On Thursday, September 28, the USCIS Ombudsman’s office held a teleconference where they discussed the new employment-based adjustment of status interview requirement.
USCIS will implement the interview requirement and incorporate this new workload incrementally, distributing it between Service Center Operations and Field Offices. As previously announced, interviews for employment-based adjustment of status applicants filed after March 6, 2017 will begin nationwide on Monday, October 2, 2017.
What Can Employees Expect During this Interview Process
Who will be called in for in-person interview?
Generally, all I-485 applicants who filed an adjustment of status application based on a pending or approved I-140, on or after March 6, 2017, will be required to attend an in-person interview with USCIS. This includes principal applicants and derivatives (spouses and children), with interviews waived only for derivative children under age 14.
What about applications filed prior to March 6, 2017?
USCIS has confirmed that in-person interviews will only be automatically required for applications filed on or after March 6, 2017. Applications filed prior to that cut-off date should be adjudicated based on the previous process, with interviews waived for the large majority of cases. However, USCIS has the discretion to call any I-485 applicant for an in-person interview, on a case-by-case basis.
When will the applicant receive the notice of the interview?
Interview notices should be issued by USCIS at least 30 days prior to the scheduled interview date. USCIS will make an effort to schedule family members for interviews at the same time, as a way to streamline the process.
What questions will be asked of the applicants?
Applicants can expect questions relating to the I-485 application, specific questions to determine eligibility and admissibility. Additionally, the principal applicant, the individual named on the I-140, can also anticipate questions relating to the evidence used to support the I-140 petition, such as:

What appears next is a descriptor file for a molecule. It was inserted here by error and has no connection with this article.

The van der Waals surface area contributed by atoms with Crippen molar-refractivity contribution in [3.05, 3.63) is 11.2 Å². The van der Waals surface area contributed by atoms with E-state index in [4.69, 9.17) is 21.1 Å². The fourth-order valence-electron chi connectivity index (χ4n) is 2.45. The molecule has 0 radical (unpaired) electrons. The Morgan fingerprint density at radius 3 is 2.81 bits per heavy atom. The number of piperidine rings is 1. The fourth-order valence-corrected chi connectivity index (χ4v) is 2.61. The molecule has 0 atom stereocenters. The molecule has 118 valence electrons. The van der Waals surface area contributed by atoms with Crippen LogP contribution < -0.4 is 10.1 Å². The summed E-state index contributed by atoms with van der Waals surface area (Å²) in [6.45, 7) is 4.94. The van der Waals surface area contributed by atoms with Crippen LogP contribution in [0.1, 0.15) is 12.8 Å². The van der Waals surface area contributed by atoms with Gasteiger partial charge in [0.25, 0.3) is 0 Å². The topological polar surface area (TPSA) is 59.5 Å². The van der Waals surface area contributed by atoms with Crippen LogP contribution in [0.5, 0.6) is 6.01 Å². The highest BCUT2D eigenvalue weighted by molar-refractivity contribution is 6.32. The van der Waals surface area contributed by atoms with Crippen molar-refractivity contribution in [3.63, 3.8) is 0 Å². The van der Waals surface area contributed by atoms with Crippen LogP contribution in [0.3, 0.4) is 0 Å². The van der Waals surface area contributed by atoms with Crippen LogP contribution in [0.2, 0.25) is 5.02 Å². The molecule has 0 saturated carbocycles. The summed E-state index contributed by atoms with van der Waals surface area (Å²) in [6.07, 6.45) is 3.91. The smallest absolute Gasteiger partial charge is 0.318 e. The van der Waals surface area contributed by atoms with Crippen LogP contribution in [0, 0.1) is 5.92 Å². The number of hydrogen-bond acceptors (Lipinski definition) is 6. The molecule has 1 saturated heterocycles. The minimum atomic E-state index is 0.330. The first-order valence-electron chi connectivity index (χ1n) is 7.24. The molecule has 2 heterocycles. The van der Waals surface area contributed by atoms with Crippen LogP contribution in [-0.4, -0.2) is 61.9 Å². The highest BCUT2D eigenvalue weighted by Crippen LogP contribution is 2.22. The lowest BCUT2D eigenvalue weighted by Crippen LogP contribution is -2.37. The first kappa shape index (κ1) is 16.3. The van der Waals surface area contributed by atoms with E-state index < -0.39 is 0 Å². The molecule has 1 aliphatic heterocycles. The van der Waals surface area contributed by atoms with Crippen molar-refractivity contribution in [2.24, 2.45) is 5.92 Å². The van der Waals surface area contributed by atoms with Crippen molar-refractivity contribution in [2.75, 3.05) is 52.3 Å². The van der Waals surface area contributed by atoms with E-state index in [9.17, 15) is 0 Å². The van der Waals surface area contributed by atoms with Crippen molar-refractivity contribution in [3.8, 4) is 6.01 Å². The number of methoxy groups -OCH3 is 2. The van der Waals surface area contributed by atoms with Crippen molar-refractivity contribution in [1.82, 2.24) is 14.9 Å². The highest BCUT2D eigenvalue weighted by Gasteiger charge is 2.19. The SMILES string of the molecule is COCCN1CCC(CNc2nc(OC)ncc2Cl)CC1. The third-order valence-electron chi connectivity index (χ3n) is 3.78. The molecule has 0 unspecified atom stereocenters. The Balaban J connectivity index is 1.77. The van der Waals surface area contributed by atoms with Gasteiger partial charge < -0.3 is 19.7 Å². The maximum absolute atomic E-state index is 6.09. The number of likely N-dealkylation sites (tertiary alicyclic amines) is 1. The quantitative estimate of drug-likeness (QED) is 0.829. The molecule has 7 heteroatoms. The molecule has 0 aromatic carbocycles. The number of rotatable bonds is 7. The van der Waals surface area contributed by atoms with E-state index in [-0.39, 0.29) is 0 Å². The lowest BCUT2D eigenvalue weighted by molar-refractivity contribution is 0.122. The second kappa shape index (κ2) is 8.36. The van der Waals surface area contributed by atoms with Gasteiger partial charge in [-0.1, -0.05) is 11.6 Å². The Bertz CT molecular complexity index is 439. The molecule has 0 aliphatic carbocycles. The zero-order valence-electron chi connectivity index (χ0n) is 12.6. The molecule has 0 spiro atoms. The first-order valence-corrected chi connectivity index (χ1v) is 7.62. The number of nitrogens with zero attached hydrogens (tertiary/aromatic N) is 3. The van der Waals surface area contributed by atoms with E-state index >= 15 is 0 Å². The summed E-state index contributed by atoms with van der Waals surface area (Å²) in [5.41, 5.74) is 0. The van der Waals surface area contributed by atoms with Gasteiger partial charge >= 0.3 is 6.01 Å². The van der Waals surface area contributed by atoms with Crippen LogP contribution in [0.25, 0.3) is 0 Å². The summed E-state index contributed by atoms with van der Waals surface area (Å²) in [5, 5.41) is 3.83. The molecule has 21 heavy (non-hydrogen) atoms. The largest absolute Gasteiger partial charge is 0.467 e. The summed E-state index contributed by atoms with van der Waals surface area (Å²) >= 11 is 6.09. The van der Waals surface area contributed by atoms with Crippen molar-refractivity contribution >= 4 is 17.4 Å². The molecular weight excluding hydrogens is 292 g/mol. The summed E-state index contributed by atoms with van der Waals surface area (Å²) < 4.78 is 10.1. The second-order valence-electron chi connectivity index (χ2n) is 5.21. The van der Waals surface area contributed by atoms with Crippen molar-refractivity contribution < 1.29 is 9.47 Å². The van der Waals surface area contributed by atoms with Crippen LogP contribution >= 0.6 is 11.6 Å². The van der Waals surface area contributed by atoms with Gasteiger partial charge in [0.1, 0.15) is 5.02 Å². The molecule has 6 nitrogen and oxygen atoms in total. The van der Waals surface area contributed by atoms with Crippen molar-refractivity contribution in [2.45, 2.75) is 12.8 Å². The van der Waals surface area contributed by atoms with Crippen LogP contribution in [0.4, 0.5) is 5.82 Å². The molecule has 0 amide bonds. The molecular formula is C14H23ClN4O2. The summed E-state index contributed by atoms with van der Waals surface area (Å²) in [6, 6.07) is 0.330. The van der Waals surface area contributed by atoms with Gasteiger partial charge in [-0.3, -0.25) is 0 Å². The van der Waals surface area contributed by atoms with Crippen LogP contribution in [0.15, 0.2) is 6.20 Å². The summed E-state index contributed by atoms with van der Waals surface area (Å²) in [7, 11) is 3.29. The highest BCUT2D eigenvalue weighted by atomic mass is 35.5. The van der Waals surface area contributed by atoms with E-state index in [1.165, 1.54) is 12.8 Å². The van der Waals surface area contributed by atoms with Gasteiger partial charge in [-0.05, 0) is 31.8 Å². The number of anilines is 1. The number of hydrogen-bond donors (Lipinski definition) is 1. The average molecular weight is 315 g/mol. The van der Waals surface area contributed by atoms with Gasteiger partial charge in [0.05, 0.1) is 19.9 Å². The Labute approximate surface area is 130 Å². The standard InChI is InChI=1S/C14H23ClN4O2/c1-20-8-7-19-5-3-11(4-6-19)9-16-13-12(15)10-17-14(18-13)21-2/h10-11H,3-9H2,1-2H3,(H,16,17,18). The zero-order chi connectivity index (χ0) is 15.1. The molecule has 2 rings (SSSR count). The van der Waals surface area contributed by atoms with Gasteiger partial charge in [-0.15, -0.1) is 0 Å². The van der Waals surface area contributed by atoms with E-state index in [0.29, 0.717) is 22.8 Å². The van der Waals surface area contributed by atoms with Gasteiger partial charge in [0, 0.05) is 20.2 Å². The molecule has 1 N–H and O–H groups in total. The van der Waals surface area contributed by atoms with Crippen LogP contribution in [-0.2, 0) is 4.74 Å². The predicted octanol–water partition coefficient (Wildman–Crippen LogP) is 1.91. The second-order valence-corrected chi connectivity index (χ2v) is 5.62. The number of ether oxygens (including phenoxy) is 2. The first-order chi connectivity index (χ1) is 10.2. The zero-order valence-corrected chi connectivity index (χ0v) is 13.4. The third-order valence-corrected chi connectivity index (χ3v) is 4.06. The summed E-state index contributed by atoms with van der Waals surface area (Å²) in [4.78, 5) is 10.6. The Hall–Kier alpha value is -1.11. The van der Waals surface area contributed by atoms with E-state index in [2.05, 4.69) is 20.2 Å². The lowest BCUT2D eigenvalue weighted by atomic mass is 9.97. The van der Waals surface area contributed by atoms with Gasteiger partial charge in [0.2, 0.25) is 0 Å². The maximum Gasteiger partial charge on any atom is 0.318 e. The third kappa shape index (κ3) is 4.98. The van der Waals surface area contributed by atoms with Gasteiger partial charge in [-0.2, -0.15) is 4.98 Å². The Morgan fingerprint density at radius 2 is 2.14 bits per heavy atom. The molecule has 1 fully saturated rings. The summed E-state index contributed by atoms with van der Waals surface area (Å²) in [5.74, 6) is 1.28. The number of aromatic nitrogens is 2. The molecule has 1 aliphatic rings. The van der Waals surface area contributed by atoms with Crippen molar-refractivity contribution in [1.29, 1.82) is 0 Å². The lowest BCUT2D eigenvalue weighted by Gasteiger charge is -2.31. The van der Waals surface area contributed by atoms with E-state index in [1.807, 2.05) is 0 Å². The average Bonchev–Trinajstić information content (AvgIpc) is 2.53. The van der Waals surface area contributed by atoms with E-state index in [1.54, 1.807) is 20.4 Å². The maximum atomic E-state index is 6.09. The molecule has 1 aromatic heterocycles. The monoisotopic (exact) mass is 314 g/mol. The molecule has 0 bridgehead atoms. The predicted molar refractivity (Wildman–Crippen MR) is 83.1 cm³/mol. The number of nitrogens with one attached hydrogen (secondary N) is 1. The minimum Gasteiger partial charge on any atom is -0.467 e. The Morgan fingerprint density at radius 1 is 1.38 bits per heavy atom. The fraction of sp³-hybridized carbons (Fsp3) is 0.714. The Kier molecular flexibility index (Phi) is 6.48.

- their employment in the U.S.;
- their intent to be permanently employed in the U.S.;
- their educational background;
- their current salary; and
- their previous work history.
Derivative applicants should be prepared to provide evidence of their relationship to the principal applicant (e.g.: marriage certificate; birth certificate), as well as other bona fide evidence of the marriage or familial relationship.
Will the officer be re-adjudicating the underlying I-140 petition?
No, officers are being instructed to not re-adjudicate an approved I-140 during these in-person interviews. However, during these interviews they will be assessing the validity of the documents provided as evidence in the underlying I-140 petition. For example, they can assess the validity of an applicant’s educational documents and other qualifications.
Will USCIS require the applicant to provide evidence of their employers’ ability to pay or other corporate documents related to the I-140?
No. USCIS assumes that at the time of the I-140 adjudication the Service took the necessary steps to vet the ability of an employer to pay the proffered wage to the principal applicant and whether the petitioner met other requirements. The I-485 adjudicator will not re-adjudicate the I-140 during these in-person interviews.
What should applicants bring with them at the time of the interview?
Upon receipt of the notice from USCIS, EIG will connect with applicants and schedule an interview prep call to go over the documents that the applicants should carry with them the day of the interview. We have already received several notices and they seem to be very generic and do not differentiate a family-based application from an employment-based application. It is important to note that not all documents listed on the notice are required in every situation. The applicants should work with EIG to determine which documents to bring with them.
Will the employer / petitioner play a role in these in-person interviews?
No. The employer has no role in the I-485 interview. The goal of these interviews is to evaluate the background and intentions of the I-485 applicants and determine their eligibility and admissibility.
As we continue to prepare applicants for their in-person interview and receive updates from USCIS on the interview process, we will be sure to share updates with our clients. We will be scheduling interview prep calls with applicants ahead of their scheduled interview dates and provide guidance on questions they should expect and documents they should bring with them to the interview.